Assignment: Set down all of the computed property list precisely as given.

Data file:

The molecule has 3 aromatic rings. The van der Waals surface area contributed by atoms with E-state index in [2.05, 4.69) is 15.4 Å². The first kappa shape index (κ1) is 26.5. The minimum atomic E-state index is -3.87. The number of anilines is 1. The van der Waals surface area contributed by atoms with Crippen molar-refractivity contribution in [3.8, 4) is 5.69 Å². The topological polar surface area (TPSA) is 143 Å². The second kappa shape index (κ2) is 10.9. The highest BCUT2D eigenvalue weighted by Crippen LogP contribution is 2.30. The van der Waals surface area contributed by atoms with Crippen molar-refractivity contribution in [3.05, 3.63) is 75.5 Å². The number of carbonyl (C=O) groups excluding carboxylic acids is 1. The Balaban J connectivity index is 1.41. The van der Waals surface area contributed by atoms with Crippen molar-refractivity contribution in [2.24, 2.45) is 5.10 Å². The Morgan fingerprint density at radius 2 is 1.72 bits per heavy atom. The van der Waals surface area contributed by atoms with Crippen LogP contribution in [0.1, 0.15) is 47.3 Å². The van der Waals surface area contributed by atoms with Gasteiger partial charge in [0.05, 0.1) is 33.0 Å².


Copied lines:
The molecule has 3 aromatic rings. The van der Waals surface area contributed by atoms with E-state index in [2.05, 4.69) is 15.4 Å². The first kappa shape index (κ1) is 26.5. The minimum atomic E-state index is -3.87. The number of anilines is 1. The van der Waals surface area contributed by atoms with Crippen molar-refractivity contribution in [3.8, 4) is 5.69 Å². The topological polar surface area (TPSA) is 143 Å². The second kappa shape index (κ2) is 10.9. The highest BCUT2D eigenvalue weighted by Crippen LogP contribution is 2.30. The van der Waals surface area contributed by atoms with Crippen molar-refractivity contribution in [3.05, 3.63) is 75.5 Å². The number of carbonyl (C=O) groups excluding carboxylic acids is 1. The Balaban J connectivity index is 1.41. The van der Waals surface area contributed by atoms with Crippen molar-refractivity contribution in [2.24, 2.45) is 5.10 Å². The Morgan fingerprint density at radius 2 is 1.72 bits per heavy atom. The van der Waals surface area contributed by atoms with Crippen LogP contribution in [0.1, 0.15) is 47.3 Å². The van der Waals surface area contributed by atoms with Gasteiger partial charge in [0.05, 0.1) is 33.0 Å².